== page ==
Entries by Joshua Elliott-Traficante

NHRS System Returns Show Strong 3rd Quarter, Still Behind for the Year

The recently released investment return figures from the third quarter show that while the New Hampshire Retirement System investment fund saw a 8.4% return in the corpus’s investments, beating the benchmark, the fund has only seen returns of just under 3% so far for the year, falling short of the 7.75% assumed rate of return.

The domestic equity portfolio, saw a 12.2% return, though falling short of the benchmark of 12.9%. Non-US equity saw 13.2%, which beat its benchmark by 2 points. Fixed income assets also did well, seeing a 2.5% return versus a .9% benchmark.

Pension Reform Resources

With growing funding shortfalls, exacerbated by the recent economic turmoil, many states are taking a hard look at reforming their state pension systems. We here at the Josiah Bartlett Center have been following this trend here in New Hampshire as well as in other states across the country. Below is some of our work done on pensions so far

An Updated Look at the New Hampshire Retirement System, the Unfunded Liability and Troubling Trends

Joshua Elliott-Traficante February 2012   Earlier this month, the New Hampshire Retirement System (NHRS or ‘the System’) released its Comprehensive Annual Financial Report (CAFR) revealing the current state of the System at the close of the last fiscal year. Fiscal Year 2011 saw assets grow by nearly $1 Billion, however the funding ratio dropped more […]

Defined Contribution Models in Other States

With mounting unfunded liabilities in their pension systems, made worse by the recent economic turmoil, many states have begun looking at other retirement benefit options. In recent years, policy makers in a number of states have turned away from the pure pension model, instead opting for plans that are not only fair to the employees but also free the taxpayers from being left with the bill for huge deficits. Given the scale of the pension funding crisis, several reform minded states have instituted a variety of systems to replace their pension systems, which are outlined in the following paper.

Pure Defined Contribution System:

A pure defined contribution system functions in the same way as a private sector 401(k) does. However, rather than having employee contributions matched by the employer up to a certain percentage of salary, state plans tend to fix the contribution rates, similar to a defined benefit plan. Under a defined contribution plan, all of the risks and rewards of the investments are placed with the employee. Due to this shift in risk from the employer to the employee, there will never be an unfunded liability under a defined contribution system because there are no liabilities other than the initial contribution by employers.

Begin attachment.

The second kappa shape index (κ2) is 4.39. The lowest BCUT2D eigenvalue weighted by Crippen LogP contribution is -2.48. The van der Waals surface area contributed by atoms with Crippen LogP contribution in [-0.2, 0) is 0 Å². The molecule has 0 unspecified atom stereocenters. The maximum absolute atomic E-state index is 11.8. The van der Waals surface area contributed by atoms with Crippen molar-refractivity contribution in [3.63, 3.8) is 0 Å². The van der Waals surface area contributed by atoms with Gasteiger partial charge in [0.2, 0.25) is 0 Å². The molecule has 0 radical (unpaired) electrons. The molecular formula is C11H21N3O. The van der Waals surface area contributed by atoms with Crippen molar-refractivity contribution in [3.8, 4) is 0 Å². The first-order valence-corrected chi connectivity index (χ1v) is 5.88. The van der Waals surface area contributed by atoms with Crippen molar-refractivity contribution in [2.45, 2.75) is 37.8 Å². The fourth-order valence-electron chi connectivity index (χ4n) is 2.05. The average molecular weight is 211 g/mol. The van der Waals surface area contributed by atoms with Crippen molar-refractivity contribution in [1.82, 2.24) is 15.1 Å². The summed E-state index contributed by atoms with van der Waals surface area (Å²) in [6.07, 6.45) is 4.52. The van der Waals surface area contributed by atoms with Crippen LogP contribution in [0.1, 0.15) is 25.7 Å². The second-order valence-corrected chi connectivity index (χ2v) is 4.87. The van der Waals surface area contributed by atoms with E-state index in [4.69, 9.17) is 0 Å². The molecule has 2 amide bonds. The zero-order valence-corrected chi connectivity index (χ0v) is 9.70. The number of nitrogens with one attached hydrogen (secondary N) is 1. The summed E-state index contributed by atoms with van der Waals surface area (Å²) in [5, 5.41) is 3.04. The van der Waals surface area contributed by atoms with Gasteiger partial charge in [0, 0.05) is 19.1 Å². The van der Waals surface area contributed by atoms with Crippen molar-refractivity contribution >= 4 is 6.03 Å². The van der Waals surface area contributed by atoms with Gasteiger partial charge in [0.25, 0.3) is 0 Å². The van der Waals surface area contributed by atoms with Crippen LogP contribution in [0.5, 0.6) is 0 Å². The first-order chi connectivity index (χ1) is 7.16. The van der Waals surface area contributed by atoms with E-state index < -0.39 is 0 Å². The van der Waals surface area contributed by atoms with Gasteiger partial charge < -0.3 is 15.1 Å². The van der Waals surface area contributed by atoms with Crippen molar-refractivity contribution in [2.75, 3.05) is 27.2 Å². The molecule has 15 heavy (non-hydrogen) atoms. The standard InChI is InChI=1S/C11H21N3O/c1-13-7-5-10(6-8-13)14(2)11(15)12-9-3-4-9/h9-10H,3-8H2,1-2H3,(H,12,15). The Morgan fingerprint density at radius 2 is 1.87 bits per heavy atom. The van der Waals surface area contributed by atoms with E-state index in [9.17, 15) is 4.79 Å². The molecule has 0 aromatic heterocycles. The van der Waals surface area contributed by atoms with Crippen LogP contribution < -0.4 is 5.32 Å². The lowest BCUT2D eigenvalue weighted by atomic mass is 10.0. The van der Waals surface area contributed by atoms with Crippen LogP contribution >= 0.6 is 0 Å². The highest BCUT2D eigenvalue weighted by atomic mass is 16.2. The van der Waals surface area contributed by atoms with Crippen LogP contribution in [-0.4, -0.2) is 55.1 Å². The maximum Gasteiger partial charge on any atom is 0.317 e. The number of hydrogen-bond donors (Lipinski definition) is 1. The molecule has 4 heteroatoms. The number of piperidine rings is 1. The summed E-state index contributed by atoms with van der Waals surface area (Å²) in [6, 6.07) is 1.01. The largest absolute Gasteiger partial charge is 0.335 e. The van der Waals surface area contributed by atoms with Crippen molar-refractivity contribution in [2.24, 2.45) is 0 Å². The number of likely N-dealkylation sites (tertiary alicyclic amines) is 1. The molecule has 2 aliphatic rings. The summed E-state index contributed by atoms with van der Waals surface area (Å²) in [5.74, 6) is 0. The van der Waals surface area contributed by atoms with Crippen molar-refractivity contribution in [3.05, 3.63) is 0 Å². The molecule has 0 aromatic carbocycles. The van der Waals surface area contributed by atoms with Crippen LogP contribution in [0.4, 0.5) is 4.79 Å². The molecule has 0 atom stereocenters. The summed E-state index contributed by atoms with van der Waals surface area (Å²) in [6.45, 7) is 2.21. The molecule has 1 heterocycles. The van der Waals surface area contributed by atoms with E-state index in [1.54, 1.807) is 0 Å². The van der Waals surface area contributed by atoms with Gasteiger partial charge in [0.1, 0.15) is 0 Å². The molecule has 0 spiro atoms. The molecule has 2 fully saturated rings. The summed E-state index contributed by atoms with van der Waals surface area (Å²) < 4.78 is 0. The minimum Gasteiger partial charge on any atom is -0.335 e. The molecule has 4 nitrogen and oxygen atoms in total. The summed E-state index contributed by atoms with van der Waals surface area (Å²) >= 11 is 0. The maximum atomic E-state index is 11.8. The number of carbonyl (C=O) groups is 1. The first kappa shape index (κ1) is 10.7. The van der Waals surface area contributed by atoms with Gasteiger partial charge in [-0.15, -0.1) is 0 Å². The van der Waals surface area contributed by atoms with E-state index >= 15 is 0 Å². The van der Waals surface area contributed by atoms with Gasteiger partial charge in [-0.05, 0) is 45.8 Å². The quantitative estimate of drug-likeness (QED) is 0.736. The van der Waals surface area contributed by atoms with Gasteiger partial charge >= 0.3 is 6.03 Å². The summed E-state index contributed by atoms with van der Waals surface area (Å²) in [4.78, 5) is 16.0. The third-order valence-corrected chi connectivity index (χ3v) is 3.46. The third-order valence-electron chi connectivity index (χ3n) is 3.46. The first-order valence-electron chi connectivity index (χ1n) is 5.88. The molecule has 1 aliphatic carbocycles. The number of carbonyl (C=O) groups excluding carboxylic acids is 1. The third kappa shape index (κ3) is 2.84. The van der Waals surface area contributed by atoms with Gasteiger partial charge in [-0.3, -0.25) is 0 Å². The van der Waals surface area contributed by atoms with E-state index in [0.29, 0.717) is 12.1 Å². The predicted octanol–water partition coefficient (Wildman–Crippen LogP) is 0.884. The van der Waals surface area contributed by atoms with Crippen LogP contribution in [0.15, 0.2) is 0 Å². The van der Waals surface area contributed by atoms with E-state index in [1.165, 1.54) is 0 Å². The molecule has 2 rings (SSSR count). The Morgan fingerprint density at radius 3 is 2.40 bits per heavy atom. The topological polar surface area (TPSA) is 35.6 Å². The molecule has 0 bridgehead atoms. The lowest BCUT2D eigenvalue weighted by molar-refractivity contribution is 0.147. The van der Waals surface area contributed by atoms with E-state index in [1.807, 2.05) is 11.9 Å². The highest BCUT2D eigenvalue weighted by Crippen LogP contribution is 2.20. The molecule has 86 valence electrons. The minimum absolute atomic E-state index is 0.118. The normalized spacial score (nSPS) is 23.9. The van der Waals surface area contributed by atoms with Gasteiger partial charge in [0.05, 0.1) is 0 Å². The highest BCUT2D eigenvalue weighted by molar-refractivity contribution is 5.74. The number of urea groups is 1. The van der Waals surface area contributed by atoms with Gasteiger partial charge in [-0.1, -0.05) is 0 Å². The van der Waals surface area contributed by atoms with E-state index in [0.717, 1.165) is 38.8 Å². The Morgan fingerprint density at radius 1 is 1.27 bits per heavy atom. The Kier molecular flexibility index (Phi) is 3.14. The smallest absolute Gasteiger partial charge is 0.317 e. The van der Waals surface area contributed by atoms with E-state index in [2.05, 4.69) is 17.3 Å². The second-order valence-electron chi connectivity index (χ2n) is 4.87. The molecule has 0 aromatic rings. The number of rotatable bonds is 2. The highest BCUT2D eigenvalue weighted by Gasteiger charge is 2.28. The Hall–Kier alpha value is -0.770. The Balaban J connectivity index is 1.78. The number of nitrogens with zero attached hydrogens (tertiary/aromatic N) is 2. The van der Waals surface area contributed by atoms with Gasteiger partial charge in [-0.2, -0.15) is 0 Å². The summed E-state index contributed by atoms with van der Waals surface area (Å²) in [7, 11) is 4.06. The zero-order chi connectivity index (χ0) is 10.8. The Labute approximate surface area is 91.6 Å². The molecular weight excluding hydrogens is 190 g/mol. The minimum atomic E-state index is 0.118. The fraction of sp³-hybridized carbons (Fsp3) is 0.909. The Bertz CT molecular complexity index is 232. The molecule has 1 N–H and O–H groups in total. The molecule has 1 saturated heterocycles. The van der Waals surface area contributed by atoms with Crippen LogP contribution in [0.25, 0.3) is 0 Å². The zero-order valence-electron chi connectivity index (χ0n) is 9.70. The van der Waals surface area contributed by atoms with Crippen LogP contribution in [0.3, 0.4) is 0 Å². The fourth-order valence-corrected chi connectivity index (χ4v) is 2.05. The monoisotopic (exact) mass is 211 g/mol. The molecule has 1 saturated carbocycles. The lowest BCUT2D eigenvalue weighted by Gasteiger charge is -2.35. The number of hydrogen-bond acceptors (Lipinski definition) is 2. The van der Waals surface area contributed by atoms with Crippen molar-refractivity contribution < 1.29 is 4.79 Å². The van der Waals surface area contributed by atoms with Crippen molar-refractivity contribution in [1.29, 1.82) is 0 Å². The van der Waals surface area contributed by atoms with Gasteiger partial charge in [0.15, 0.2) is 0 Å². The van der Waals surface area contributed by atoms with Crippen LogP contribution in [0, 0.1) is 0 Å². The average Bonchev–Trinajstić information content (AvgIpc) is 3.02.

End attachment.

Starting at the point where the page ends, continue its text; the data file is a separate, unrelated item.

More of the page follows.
Gas Prices in NH: Top off now

As reported by WMUR this morning, gas prices have slightly increased over the past week, after a slight dip.

Looking at data from GasBuddy.com we see some interesting historical trends when it comes to March gas prices.

March historically sees a plateauing in gas prices, followed by a spike that peaks roughly around Memorial Day. The extent of the peaks vary from year to year, over the past 6 years as historical data, with anomalous years removed, NH typically sees a 17% jump in prices.

That being said, there is only so much room for prices to go up. Last year we saw only a 13% run up from a price level of about $3.50/gal, where prices rose right up against the $4/gal mark. This year we are starting at a base of roughly $3.65/gal, and a 13% increase would mean about $4.11/gal.

Conventional wisdom holds that $4.00/gal is the psychological point in which people begin to change their driving habits and most industry experts contend that the oil companies, faced with the loss of sales, will try to keep it under $4.00 a gallon. However there is only so much wiggle room before they would have to sell gas at a loss to keep it at or below $4.00/gal.

On a side note, if you haven’t discovered Gasbuddy.com yet, it is certainly worth a look. Beyond historical data, their primary purpose is to provide real time gas prices. Using something akin to a Wikipedia model, gas prices are updated by users punching in data from their local gas stations. Though these days gas prices can change several times a day, the time of the last update is noted which gives the reader an idea of how the accurate that figure is at that particular moment in time. For example, if the last update is 2 hours old, chances are it is right on the mark, if it is 18 hours old, maybe not. Data older than 36 hours is removed from the list.

It is a great tool if you are looking for the best price on gas whether it be around town, somewhere along your commute or on a trip.

Long story short, gas prices are only going to go up (baring some unforeseen event), so fill up now.

-Josh